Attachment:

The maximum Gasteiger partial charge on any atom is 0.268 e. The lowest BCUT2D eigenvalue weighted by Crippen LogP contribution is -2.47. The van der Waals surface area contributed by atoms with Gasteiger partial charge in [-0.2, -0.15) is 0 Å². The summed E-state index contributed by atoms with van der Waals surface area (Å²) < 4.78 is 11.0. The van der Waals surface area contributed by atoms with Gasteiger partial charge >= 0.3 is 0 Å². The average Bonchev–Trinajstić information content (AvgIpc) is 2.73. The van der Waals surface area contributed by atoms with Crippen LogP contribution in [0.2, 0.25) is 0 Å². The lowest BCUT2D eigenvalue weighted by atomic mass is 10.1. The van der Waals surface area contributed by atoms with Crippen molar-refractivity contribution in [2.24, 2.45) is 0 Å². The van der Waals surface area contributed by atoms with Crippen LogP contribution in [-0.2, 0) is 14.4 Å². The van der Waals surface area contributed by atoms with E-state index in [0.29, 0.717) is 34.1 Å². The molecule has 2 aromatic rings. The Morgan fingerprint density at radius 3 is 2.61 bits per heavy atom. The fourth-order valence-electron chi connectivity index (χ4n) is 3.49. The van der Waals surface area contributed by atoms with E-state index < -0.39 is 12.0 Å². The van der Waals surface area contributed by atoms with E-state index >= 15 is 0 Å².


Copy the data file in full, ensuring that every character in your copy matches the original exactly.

The maximum Gasteiger partial charge on any atom is 0.268 e. The lowest BCUT2D eigenvalue weighted by Crippen LogP contribution is -2.47. The van der Waals surface area contributed by atoms with Gasteiger partial charge in [-0.2, -0.15) is 0 Å². The summed E-state index contributed by atoms with van der Waals surface area (Å²) < 4.78 is 11.0. The van der Waals surface area contributed by atoms with Gasteiger partial charge >= 0.3 is 0 Å². The average Bonchev–Trinajstić information content (AvgIpc) is 2.73. The van der Waals surface area contributed by atoms with Crippen LogP contribution in [0.2, 0.25) is 0 Å². The lowest BCUT2D eigenvalue weighted by atomic mass is 10.1. The van der Waals surface area contributed by atoms with Crippen molar-refractivity contribution in [2.24, 2.45) is 0 Å². The van der Waals surface area contributed by atoms with Crippen LogP contribution in [-0.2, 0) is 14.4 Å². The van der Waals surface area contributed by atoms with E-state index in [0.29, 0.717) is 34.1 Å². The molecule has 2 aromatic rings. The Morgan fingerprint density at radius 3 is 2.61 bits per heavy atom. The fourth-order valence-electron chi connectivity index (χ4n) is 3.49. The van der Waals surface area contributed by atoms with E-state index < -0.39 is 12.0 Å². The van der Waals surface area contributed by atoms with E-state index >= 15 is 0 Å².